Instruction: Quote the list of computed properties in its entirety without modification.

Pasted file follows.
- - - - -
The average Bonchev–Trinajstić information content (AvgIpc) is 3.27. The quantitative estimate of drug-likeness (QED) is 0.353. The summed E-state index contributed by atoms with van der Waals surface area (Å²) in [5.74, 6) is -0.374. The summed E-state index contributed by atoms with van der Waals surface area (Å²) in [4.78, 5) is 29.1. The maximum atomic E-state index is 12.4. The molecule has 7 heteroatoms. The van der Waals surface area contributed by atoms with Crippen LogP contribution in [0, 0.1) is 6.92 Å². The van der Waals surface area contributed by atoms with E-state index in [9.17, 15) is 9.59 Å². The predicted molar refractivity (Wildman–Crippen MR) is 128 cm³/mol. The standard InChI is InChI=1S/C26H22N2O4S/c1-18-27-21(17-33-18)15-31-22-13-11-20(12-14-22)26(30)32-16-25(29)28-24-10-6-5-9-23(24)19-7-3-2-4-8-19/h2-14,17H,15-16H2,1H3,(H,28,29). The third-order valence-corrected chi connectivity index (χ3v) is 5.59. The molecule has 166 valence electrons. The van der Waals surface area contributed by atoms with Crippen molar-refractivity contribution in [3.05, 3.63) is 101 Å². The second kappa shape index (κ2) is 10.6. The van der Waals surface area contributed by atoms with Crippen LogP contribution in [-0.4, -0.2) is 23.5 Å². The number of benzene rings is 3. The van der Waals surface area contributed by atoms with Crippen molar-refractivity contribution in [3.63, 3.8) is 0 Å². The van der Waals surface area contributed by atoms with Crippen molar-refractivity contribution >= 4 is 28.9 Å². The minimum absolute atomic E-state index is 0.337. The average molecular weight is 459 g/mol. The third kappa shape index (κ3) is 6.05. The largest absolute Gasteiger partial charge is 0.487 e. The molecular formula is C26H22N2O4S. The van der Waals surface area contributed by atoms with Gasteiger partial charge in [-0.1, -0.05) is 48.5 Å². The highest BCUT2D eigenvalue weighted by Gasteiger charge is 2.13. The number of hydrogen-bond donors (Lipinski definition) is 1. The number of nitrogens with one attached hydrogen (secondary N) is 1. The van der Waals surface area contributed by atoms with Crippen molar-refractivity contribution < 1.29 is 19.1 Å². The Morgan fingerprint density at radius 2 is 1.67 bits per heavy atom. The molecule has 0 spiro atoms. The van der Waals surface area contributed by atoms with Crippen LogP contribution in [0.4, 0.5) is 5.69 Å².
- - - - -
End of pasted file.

The average Bonchev–Trinajstić information content (AvgIpc) is 3.27. The quantitative estimate of drug-likeness (QED) is 0.353. The summed E-state index contributed by atoms with van der Waals surface area (Å²) in [5.74, 6) is -0.374. The summed E-state index contributed by atoms with van der Waals surface area (Å²) in [4.78, 5) is 29.1. The maximum atomic E-state index is 12.4. The molecule has 7 heteroatoms. The van der Waals surface area contributed by atoms with Crippen LogP contribution in [0, 0.1) is 6.92 Å². The van der Waals surface area contributed by atoms with E-state index in [9.17, 15) is 9.59 Å². The predicted molar refractivity (Wildman–Crippen MR) is 128 cm³/mol. The standard InChI is InChI=1S/C26H22N2O4S/c1-18-27-21(17-33-18)15-31-22-13-11-20(12-14-22)26(30)32-16-25(29)28-24-10-6-5-9-23(24)19-7-3-2-4-8-19/h2-14,17H,15-16H2,1H3,(H,28,29). The third-order valence-corrected chi connectivity index (χ3v) is 5.59. The molecule has 166 valence electrons. The van der Waals surface area contributed by atoms with Crippen molar-refractivity contribution in [3.05, 3.63) is 101 Å². The second kappa shape index (κ2) is 10.6. The van der Waals surface area contributed by atoms with Crippen LogP contribution in [-0.4, -0.2) is 23.5 Å². The number of benzene rings is 3. The van der Waals surface area contributed by atoms with Crippen molar-refractivity contribution in [3.63, 3.8) is 0 Å². The van der Waals surface area contributed by atoms with Crippen molar-refractivity contribution >= 4 is 28.9 Å². The minimum absolute atomic E-state index is 0.337. The average molecular weight is 459 g/mol. The third kappa shape index (κ3) is 6.05. The largest absolute Gasteiger partial charge is 0.487 e. The molecular formula is C26H22N2O4S. The van der Waals surface area contributed by atoms with Gasteiger partial charge in [-0.1, -0.05) is 48.5 Å². The highest BCUT2D eigenvalue weighted by Gasteiger charge is 2.13. The number of hydrogen-bond donors (Lipinski definition) is 1. The number of nitrogens with one attached hydrogen (secondary N) is 1. The van der Waals surface area contributed by atoms with Crippen molar-refractivity contribution < 1.29 is 19.1 Å². The Morgan fingerprint density at radius 2 is 1.67 bits per heavy atom. The molecule has 0 spiro atoms. The van der Waals surface area contributed by atoms with Crippen LogP contribution in [0.4, 0.5) is 5.69 Å².